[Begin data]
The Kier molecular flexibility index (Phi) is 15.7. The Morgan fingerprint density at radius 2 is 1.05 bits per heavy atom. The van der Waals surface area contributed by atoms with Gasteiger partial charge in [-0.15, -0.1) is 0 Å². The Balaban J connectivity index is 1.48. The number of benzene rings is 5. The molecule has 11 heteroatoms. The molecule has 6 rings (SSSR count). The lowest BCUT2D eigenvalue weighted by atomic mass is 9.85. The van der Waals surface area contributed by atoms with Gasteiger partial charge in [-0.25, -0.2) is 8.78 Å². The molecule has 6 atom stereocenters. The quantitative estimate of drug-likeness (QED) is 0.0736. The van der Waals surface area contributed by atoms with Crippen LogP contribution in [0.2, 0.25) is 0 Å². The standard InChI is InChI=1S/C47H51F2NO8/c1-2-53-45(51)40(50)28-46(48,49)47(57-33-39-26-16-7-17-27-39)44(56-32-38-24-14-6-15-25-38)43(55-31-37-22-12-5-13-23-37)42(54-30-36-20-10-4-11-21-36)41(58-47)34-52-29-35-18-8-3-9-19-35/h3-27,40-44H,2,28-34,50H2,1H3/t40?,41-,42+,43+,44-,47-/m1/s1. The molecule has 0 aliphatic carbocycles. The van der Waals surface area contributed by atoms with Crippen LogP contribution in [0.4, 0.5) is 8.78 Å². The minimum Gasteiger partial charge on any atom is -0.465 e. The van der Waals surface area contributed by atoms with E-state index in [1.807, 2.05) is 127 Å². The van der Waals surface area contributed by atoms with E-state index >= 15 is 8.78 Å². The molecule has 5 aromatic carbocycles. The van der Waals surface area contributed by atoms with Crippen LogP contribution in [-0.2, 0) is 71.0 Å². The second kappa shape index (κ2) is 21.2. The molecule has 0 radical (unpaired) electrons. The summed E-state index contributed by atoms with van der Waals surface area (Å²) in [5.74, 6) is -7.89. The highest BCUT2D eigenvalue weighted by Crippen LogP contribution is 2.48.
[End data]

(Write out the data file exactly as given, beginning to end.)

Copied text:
The Kier molecular flexibility index (Phi) is 15.7. The Morgan fingerprint density at radius 2 is 1.05 bits per heavy atom. The van der Waals surface area contributed by atoms with Gasteiger partial charge in [-0.15, -0.1) is 0 Å². The Balaban J connectivity index is 1.48. The number of benzene rings is 5. The molecule has 11 heteroatoms. The molecule has 6 rings (SSSR count). The lowest BCUT2D eigenvalue weighted by atomic mass is 9.85. The van der Waals surface area contributed by atoms with Gasteiger partial charge in [-0.25, -0.2) is 8.78 Å². The molecule has 6 atom stereocenters. The quantitative estimate of drug-likeness (QED) is 0.0736. The van der Waals surface area contributed by atoms with Crippen LogP contribution in [0.2, 0.25) is 0 Å². The standard InChI is InChI=1S/C47H51F2NO8/c1-2-53-45(51)40(50)28-46(48,49)47(57-33-39-26-16-7-17-27-39)44(56-32-38-24-14-6-15-25-38)43(55-31-37-22-12-5-13-23-37)42(54-30-36-20-10-4-11-21-36)41(58-47)34-52-29-35-18-8-3-9-19-35/h3-27,40-44H,2,28-34,50H2,1H3/t40?,41-,42+,43+,44-,47-/m1/s1. The molecule has 0 aliphatic carbocycles. The van der Waals surface area contributed by atoms with Crippen LogP contribution in [0.4, 0.5) is 8.78 Å². The minimum Gasteiger partial charge on any atom is -0.465 e. The van der Waals surface area contributed by atoms with E-state index in [1.807, 2.05) is 127 Å². The van der Waals surface area contributed by atoms with E-state index >= 15 is 8.78 Å². The molecule has 5 aromatic carbocycles. The van der Waals surface area contributed by atoms with Crippen LogP contribution in [-0.2, 0) is 71.0 Å². The second kappa shape index (κ2) is 21.2. The molecule has 0 radical (unpaired) electrons. The summed E-state index contributed by atoms with van der Waals surface area (Å²) in [5.74, 6) is -7.89. The highest BCUT2D eigenvalue weighted by Crippen LogP contribution is 2.48.